My practice became a test bed for ideas, and our clients gladly became guinea pigs for new services like aging planning, quality of life discussions, and testing new technology. We made the decision to stay small and proudly announced that we would close the door to new clients when we reached about 100 client families.

CAPPING CLIENT GROWTH WITHOUT CAPPING PAY
As we approached serving 90 client families, we grappled with many questions.

Was 100 client families the right number? We had a reputation as a great value for clients with a net worth in the range of $2 million to $10 million: Our flat fee structure is based on complexity, not assets under management.

Our typical new client had a higher net worth and a more complex financial life compared to the clients we attracted in the beginning of the practice. Servicing these newer clients took a lot of time, and we charged for the effort. We realized we didn’t need 100 client families for our financial well-being.

How would we communicate our decision? We had announced our intentions a few years before and laid the groundwork. When we hit 92 families and still had three more on the waiting list, we decided it was time. We sent out a newsletter, announced the decision at a client appreciation party and took our name off the NAPFA and CFP referral sites. Finally, we put a notice on our website.

I wondered if we would stay fresh by not taking on the challenges of new clients. Guess what? We know that we will eventually take some new clients. Our goal this year is to catch up, refine processes, decompress, cross train, change some software and improve overall, for our clients and each other. Once we feel refreshed, we will let our clients know that we will take a few more families into the fold. We also fully expect to lose some clients over time; people die and sometimes clients marry people who don’t want our services. That will open up some space.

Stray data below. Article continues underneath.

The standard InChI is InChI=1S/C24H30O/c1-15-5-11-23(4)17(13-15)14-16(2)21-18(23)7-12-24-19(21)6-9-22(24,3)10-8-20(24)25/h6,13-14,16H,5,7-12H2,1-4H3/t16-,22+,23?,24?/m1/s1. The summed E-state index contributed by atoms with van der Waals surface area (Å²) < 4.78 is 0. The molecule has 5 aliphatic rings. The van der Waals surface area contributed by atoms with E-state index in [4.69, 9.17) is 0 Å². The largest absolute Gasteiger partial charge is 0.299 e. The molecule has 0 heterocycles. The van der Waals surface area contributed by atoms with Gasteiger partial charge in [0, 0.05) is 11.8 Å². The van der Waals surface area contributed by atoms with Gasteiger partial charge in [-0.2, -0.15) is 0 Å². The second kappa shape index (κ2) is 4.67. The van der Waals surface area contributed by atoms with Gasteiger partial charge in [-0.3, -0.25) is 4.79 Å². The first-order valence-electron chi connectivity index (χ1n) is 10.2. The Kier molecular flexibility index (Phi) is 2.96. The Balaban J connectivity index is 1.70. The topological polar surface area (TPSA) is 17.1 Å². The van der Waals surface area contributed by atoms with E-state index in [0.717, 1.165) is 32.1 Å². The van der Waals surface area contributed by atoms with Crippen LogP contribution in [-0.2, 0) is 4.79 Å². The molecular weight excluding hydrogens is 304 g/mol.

We do face the big question of how our pay will be affected by our decision. The long-time advisors and staff are paid well now and welcome the break from the treadmill of new clients. We revisit our fees with clients every two years, and invariably, some people’s situations become more complicated and warrant a fee raise. This should help us keep pace with inflation.

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The bigger pay challenge is our 27-year-old advisor. He is learning fast and contributing more every day. He will deserve significant raises as his experience and contributions grow. How can I make those raises happen?

I’m now 55 years old and, like we preach to clients, I plan to work until it is no longer possible. But my work is morphing. I’m fortunate that my passion for education has translated into a software company, speaking engagements and writing. These side hustles provide me with plenty to do and supplement my income.

My deal with the next generation is to shift more of my duties in Life Planning Partners onto their plate — and send them a share of that income. Yes, I’m going to reduce my pay over time. Too many advisors wait too long to let go and that is how they lose their successors.

My role in Life Planning Partners will eventually be serving as the firm’s culture keeper, planning for aging clients, and taking care of the nontraditional financial emergencies that pop up for our clients. It will take a few years to get there, and who knows what will happen between now and then. I’ll keep you posted on how it is working out.